• Lucia Joyce

Things I Never Believed I Could Do

I'm no stranger to getting stuck in should's and never-could's. I constantly feel behind, and talk myself out of believing and beginning.

We're all just people, out here. We're all struggling with old beliefs and using some media thing as a deterrent for starting or continuing something that makes us come alive. But there's a way to zoom out, in gratitude, for the beliefs we've already changed for ourselves.


The (Sure To Be Incomplete) List of Things I Never Believed I Could Do:


Dance Professionally

It's true. I did one audition for Tokyo Disney (in which we also had to stand in rows while Disney reps walked around us, analyzing our body and facial features--great first audition experience), held at my competitive dance studio while I was still in high school. Not only did I get cut, but my good friend got kept to the end, after which they promptly told her she would have to lose 2 inches off her waist, contractually. "That's it," I thought. "All my dance training led to this moment and it's totally f**ked". I was an insecure kid in a competition dance bubble. When your perspective of the world is narrow, the smallest setback by industry standards seems like the ultimate drama.

It took me 2 years of dabbling in first year non-dance college courses and summoning my deepest bravery and self acceptance, just to get back in the game. And so began my journey through auditions, visas, head shots, body care, and learning to sing. Being a professional dancer subverted every expectation I ever had, but I still had the delight and honor of performing on hundreds of stages for decent pay.

Live in New York or LA

Really, not until I was walking through the streets between my first subway rides, did I start to believe I could live in NYC. I had heard peers talk about the New York dance/theatre scene passionately, and had no desire to pursue that track because there was simply no way I could be good enough to do that. I basically got dragged there by my ex, and for that I'm thankful. LA was similarly intimidating, even after living in New York for years. I didn't think I had the 'look' or the clothes, or the neck stability...all excuses for just being afraid of the unknown. Turns out, LA is like any other city: it has perks (sunny days, cheaper classes) and drawbacks (traffic, superficial interactions). But when I was 15 and visited for the first time... all the winding freeways and wispy palms felt like a dream to me.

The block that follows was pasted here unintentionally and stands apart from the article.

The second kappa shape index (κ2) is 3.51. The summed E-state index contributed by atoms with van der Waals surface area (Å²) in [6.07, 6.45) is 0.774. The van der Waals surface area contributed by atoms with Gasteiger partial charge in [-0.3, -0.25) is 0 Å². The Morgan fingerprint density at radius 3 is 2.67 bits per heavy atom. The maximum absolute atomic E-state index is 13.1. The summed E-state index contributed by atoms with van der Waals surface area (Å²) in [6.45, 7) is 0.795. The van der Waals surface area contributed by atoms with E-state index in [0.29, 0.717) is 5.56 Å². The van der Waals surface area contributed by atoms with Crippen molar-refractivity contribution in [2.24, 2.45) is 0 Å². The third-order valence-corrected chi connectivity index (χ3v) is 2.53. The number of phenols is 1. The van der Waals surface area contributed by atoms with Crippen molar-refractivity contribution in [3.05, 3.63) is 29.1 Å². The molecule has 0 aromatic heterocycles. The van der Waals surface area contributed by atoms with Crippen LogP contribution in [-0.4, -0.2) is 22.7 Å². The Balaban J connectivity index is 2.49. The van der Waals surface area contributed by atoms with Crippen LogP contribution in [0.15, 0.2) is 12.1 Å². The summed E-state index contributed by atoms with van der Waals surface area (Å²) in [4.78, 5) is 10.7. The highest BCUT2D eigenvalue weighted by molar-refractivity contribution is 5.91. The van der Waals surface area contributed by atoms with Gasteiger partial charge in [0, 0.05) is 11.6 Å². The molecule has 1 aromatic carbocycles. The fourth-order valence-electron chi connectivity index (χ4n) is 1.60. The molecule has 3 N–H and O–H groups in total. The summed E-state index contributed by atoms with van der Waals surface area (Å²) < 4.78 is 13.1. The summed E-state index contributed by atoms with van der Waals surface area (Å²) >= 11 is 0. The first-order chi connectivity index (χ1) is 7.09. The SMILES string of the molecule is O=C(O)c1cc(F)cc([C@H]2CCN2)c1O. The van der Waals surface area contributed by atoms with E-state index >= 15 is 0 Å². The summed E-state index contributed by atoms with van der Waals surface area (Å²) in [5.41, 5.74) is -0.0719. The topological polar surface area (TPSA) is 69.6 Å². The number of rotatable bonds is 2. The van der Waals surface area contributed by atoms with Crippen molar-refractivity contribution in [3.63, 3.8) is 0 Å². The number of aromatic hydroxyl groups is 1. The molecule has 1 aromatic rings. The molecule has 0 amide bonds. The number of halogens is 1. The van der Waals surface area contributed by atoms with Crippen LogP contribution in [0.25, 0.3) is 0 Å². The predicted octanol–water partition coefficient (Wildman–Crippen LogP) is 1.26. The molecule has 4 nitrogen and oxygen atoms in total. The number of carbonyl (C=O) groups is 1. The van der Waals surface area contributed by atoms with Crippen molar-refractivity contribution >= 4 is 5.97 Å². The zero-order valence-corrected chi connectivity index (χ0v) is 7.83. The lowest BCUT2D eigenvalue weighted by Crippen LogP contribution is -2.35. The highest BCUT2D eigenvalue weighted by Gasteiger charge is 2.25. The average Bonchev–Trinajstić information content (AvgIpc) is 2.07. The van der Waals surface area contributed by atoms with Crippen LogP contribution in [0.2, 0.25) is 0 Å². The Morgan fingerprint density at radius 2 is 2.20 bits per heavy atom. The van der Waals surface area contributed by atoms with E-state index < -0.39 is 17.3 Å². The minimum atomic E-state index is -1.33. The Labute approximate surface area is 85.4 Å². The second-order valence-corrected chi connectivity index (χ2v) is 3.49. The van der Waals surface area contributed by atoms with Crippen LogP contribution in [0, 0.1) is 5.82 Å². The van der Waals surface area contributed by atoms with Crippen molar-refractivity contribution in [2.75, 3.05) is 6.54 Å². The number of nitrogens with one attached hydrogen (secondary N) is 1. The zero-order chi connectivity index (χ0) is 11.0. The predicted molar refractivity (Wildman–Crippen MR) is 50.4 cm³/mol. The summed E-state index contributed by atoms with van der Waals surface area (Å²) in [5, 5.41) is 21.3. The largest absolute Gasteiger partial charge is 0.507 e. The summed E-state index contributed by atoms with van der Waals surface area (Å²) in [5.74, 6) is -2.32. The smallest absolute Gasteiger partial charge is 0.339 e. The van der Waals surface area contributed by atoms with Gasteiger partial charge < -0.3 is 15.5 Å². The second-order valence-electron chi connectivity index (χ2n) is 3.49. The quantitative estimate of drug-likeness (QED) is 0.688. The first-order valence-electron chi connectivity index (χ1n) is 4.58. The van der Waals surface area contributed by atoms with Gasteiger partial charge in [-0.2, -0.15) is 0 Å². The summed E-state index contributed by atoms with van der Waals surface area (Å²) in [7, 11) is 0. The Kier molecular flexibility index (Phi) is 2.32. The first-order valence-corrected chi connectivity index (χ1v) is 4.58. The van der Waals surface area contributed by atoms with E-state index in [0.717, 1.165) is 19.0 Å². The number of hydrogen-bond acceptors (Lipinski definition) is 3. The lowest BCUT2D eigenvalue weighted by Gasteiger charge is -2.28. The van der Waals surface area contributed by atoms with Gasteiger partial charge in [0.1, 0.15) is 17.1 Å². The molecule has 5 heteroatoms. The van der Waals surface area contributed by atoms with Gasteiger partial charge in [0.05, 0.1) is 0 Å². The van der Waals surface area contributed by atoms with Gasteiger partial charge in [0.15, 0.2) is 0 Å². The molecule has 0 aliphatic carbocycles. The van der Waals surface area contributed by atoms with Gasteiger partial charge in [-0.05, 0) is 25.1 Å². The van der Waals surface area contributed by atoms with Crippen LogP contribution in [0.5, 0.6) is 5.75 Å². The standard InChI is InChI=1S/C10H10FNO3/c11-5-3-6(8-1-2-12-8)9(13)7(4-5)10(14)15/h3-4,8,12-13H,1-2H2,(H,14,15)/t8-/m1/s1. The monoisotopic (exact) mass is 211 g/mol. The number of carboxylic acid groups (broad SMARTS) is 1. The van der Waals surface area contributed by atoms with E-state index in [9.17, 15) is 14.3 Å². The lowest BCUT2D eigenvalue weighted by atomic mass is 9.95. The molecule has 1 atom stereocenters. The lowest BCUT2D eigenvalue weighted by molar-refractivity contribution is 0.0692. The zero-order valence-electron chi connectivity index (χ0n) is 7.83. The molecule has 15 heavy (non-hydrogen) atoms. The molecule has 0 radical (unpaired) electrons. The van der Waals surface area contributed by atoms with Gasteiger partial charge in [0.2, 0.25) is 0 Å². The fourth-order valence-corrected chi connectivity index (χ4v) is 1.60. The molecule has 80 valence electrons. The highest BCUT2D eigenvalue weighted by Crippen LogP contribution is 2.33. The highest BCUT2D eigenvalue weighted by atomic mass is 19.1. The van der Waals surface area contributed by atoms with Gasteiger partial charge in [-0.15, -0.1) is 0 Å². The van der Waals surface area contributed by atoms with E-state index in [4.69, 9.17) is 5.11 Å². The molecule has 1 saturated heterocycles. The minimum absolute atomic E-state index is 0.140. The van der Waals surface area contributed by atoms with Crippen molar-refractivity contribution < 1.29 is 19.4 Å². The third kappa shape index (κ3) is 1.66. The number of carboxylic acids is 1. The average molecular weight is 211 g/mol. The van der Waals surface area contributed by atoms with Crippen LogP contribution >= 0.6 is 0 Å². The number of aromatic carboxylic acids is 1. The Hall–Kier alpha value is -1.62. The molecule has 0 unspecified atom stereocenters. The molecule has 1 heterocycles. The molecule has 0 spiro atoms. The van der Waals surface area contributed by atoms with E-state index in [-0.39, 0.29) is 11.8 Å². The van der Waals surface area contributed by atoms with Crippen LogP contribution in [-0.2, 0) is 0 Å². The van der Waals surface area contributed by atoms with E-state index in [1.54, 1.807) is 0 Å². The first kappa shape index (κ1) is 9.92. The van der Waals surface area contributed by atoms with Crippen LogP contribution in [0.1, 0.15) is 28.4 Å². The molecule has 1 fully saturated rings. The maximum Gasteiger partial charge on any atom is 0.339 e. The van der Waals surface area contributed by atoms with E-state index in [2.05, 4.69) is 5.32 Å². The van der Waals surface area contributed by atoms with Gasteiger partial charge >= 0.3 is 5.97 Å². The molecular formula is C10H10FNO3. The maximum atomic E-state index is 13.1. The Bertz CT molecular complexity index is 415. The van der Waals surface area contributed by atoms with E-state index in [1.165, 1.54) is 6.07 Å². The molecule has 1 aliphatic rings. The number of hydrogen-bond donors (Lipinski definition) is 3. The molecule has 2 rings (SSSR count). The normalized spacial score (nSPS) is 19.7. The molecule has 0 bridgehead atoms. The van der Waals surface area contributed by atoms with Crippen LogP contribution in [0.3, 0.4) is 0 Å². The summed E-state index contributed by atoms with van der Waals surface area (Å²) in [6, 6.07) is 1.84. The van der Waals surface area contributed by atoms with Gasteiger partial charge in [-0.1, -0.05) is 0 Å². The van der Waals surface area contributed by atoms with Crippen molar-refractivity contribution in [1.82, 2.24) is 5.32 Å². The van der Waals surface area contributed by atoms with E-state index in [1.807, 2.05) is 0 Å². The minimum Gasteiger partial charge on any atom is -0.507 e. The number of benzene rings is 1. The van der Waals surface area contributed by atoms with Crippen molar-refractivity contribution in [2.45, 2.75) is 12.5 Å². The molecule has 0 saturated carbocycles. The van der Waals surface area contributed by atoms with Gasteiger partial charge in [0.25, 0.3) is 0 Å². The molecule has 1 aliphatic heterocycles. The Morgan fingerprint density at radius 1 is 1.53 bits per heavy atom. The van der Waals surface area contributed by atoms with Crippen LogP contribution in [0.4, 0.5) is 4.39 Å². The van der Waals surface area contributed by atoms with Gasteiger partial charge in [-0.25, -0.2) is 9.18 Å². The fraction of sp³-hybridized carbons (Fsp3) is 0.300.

Sing. Act. Draw. Write.

These battles are well-documented... I'm still improving in all four but I've made steps toward doing three of them professionally, while stirring up a lot of much needed creative joy with the fourth, so it's going better than I could have imagined.

Watch a song cover (with Shane) here. Read my latest article for Dance Plug here. Watch some comedic scenes from a short film here.

Humble Brag

Be In A Healthy Relationship

A lot to potentially unpack there... but all I'll say about it is I think "We accept the love we think we deserve," is a true statement (Perks of Being A Wallflower is where I heard it first). And by a kind of reckoning with myself on what I deserved, I stumbled upon a relationship that surprises me every day, after 5 years, with a depth of kindness, patience, and joy I didn't believe was possible before. Even today, I am in awe.

Make a decent living for myself & create a modest dream home.

Go vegetarian/vegan.

Get called back for Broadway shows. Go back to school.


The point is... we are in a lot of sh*t we're not sure how to navigate. Our beliefs in ourselves, our health, and our communities are being challenged more and more every day. I have not the faintest clue of how to rise above, or even remotely help this pandemic situation. I just know that we've already done a lot of things we didn't always believe we could do. I don't know what the other side of this looks like. I honestly don't know how to get through most days without a nap or a good cry, or both. But you have to start somewhere. Please, take care of yourselves. Please reach out to the people you're thinking about. Please continue to share your stories with the world: stories of loss and grief and recovery and messy, difficult uncertainty. Please keep digging into community outreach and acts of kindness. Please consider believing that things can improve... individually and systemically. There's a lot we can do with a little grounded belief in the world.

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